Buran Suprematism

Buran Suprematism

Buran Suprematism

I was mucking around with a 3D model of a Buran spacecraft, when I switched all the objects to display as bounding-boxes. Result - instant Suprematist composition.

In "From Cubism and Futurism to Suprematism: The New Realism in Painting", written in 1915, Malevich wrote the following:

"If all artists could see the crossroads of these celestial paths, if they could comprehend these monstrous runways and the weaving of our bodies with the clouds in the sky, then they would not paint chrysanthemums"

Buran Suprematism Buran Suprematism

In the Suprematism Manifesto, he speaks of a pure expression of visual abstraction, just as the form of a plane is determined as a pure expression of its purpose.

"It was nothing other than a yearning for speed ... for flight ... which, seeking an outward shape, brought about the birth of the airplane. For the airplane was not contrived in order to carry business letters from Berlin to Moscow, but rather in obedience to the irresistible drive of this yearning for speed to take on external form."

Kasimir Malevich is a fascinating character, prone to making bizarre proclamations about the nature of space and time, that seem ever more prescient in the technological imperative of modern society. Malevich's Suprematist painting are a search for imagery and composition which does not seek to represent, but create new forms. The paintings and constructions ("Architectons") are manifestations of a multi-dimensional spatial composition, and speak of a new language of non-objective form-making.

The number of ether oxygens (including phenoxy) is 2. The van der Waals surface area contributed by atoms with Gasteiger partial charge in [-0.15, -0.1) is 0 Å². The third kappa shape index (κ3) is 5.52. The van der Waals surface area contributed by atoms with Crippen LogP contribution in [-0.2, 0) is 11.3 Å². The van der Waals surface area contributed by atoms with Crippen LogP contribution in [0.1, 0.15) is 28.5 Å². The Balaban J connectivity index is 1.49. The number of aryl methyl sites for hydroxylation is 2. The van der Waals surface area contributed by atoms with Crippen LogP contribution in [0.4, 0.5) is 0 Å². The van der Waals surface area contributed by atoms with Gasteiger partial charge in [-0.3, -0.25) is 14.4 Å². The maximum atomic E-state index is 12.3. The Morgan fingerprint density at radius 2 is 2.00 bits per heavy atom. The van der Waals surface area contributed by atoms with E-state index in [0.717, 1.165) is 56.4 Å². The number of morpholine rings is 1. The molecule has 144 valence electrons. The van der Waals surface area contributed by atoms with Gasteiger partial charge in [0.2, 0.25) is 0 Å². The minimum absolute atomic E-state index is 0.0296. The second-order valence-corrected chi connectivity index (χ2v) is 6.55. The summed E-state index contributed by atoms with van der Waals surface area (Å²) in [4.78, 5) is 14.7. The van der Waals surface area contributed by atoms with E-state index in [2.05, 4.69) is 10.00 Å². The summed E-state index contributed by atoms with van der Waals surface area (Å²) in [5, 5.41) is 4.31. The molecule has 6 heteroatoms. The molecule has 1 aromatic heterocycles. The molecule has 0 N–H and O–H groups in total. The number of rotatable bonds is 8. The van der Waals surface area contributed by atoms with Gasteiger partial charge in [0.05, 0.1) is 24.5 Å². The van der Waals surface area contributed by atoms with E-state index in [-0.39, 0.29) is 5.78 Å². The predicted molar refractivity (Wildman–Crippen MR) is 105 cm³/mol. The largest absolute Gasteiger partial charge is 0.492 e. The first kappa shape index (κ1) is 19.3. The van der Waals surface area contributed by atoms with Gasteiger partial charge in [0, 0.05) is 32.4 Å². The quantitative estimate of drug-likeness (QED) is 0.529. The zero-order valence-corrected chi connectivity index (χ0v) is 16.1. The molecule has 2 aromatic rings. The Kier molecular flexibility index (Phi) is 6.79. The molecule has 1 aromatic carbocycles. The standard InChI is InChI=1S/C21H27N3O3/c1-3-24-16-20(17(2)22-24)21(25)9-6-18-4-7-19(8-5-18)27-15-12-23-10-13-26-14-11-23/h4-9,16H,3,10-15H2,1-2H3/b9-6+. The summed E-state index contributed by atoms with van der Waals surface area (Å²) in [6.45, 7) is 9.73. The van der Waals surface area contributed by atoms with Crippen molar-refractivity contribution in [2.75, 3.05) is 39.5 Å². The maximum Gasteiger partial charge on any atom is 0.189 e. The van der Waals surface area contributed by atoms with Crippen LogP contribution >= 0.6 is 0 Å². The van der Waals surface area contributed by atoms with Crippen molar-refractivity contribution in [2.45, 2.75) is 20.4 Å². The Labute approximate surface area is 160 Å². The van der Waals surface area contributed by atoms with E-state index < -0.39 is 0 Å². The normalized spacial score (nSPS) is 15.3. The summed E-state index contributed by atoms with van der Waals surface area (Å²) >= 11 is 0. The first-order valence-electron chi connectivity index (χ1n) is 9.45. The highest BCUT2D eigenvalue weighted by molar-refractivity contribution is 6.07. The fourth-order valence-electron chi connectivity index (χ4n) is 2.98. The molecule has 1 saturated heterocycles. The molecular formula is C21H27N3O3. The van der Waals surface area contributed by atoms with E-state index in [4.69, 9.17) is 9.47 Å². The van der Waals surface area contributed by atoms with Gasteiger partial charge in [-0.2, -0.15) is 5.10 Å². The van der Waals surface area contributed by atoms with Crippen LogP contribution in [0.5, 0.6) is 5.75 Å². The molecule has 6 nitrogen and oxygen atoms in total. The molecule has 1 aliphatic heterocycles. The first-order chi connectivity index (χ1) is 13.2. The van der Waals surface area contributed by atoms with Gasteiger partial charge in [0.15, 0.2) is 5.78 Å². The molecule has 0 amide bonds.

"The new art of Suprematism, which has produced new forms and form relationships by giving external expression to pictorial feeling, will become a new architecture: it will transfer these forms from the surface of canvas to space. The Suprematist element, whether in painting or in architecture, is free of every tendency which is social or other wise materialistic."

Architectons

Inevitably marginalised during his own lifetime, Malevich emerges today as the epitome of the avant grade artist - dense, often unfathomable, and bending space, time and language to his will.

"I have destroyed the ring of the horizon and stepped out of the circle of things."

One of my favourite photographs shows Malevich at the Vkhutemas, surrounded by his students, and like Alan Partridge, holding a big plate.
Malevich